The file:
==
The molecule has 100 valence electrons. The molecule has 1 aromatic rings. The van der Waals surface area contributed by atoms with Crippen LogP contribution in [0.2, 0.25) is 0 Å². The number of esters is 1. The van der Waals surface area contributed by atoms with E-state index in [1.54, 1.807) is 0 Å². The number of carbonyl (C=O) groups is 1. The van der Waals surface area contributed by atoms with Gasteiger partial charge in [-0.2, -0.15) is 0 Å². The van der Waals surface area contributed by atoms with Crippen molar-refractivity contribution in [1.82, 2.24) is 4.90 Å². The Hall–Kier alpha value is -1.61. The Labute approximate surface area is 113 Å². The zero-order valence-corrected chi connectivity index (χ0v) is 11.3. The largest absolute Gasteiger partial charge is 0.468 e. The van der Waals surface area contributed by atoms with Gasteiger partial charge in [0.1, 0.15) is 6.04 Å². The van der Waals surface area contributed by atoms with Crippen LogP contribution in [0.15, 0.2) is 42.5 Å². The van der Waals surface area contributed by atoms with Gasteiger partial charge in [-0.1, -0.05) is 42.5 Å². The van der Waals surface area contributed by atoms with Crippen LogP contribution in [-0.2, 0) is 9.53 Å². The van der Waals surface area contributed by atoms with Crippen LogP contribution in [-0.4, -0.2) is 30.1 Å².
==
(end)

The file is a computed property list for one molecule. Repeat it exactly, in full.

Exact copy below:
The molecule has 100 valence electrons. The molecule has 1 aromatic rings. The van der Waals surface area contributed by atoms with Crippen LogP contribution in [0.2, 0.25) is 0 Å². The number of esters is 1. The van der Waals surface area contributed by atoms with E-state index in [1.54, 1.807) is 0 Å². The number of carbonyl (C=O) groups is 1. The van der Waals surface area contributed by atoms with Gasteiger partial charge in [-0.2, -0.15) is 0 Å². The van der Waals surface area contributed by atoms with Crippen molar-refractivity contribution in [1.82, 2.24) is 4.90 Å². The Hall–Kier alpha value is -1.61. The Labute approximate surface area is 113 Å². The zero-order valence-corrected chi connectivity index (χ0v) is 11.3. The largest absolute Gasteiger partial charge is 0.468 e. The van der Waals surface area contributed by atoms with Gasteiger partial charge in [0.1, 0.15) is 6.04 Å². The van der Waals surface area contributed by atoms with Crippen LogP contribution in [0.15, 0.2) is 42.5 Å². The van der Waals surface area contributed by atoms with Gasteiger partial charge in [-0.1, -0.05) is 42.5 Å². The van der Waals surface area contributed by atoms with Crippen LogP contribution in [-0.2, 0) is 9.53 Å². The van der Waals surface area contributed by atoms with Crippen LogP contribution in [-0.4, -0.2) is 30.1 Å².